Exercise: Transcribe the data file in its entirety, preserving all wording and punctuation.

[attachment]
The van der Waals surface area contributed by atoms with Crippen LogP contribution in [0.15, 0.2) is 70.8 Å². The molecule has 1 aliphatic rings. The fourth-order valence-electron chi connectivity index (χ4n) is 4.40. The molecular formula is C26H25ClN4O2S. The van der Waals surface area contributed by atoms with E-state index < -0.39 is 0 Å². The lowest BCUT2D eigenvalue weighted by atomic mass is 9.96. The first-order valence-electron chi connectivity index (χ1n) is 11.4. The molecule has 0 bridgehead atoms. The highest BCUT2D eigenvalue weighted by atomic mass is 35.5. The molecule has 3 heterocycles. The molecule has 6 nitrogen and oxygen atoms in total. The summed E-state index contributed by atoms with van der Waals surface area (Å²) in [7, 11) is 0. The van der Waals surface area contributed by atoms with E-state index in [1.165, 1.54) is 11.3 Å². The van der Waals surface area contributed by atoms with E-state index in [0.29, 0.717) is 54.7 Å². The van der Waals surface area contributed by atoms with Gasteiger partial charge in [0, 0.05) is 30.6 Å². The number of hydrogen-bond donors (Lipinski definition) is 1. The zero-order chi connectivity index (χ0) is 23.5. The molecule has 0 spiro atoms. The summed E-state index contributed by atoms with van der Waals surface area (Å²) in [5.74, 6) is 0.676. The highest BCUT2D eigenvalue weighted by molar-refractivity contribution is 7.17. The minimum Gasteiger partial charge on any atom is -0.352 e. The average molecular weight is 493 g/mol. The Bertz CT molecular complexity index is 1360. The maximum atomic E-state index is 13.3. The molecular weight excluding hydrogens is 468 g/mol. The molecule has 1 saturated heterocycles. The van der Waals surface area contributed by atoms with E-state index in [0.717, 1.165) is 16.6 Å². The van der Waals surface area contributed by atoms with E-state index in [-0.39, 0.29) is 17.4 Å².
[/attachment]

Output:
The van der Waals surface area contributed by atoms with Crippen LogP contribution in [0.15, 0.2) is 70.8 Å². The molecule has 1 aliphatic rings. The fourth-order valence-electron chi connectivity index (χ4n) is 4.40. The molecular formula is C26H25ClN4O2S. The van der Waals surface area contributed by atoms with E-state index < -0.39 is 0 Å². The lowest BCUT2D eigenvalue weighted by atomic mass is 9.96. The first-order valence-electron chi connectivity index (χ1n) is 11.4. The molecule has 0 bridgehead atoms. The highest BCUT2D eigenvalue weighted by atomic mass is 35.5. The molecule has 3 heterocycles. The molecule has 6 nitrogen and oxygen atoms in total. The summed E-state index contributed by atoms with van der Waals surface area (Å²) in [7, 11) is 0. The van der Waals surface area contributed by atoms with E-state index in [1.165, 1.54) is 11.3 Å². The van der Waals surface area contributed by atoms with E-state index in [0.29, 0.717) is 54.7 Å². The van der Waals surface area contributed by atoms with Gasteiger partial charge in [0, 0.05) is 30.6 Å². The number of hydrogen-bond donors (Lipinski definition) is 1. The zero-order chi connectivity index (χ0) is 23.5. The molecule has 0 spiro atoms. The summed E-state index contributed by atoms with van der Waals surface area (Å²) in [5.74, 6) is 0.676. The highest BCUT2D eigenvalue weighted by molar-refractivity contribution is 7.17. The minimum Gasteiger partial charge on any atom is -0.352 e. The average molecular weight is 493 g/mol. The Bertz CT molecular complexity index is 1360. The maximum atomic E-state index is 13.3. The molecular weight excluding hydrogens is 468 g/mol. The molecule has 1 saturated heterocycles. The van der Waals surface area contributed by atoms with E-state index in [0.717, 1.165) is 16.6 Å². The van der Waals surface area contributed by atoms with E-state index in [-0.39, 0.29) is 17.4 Å².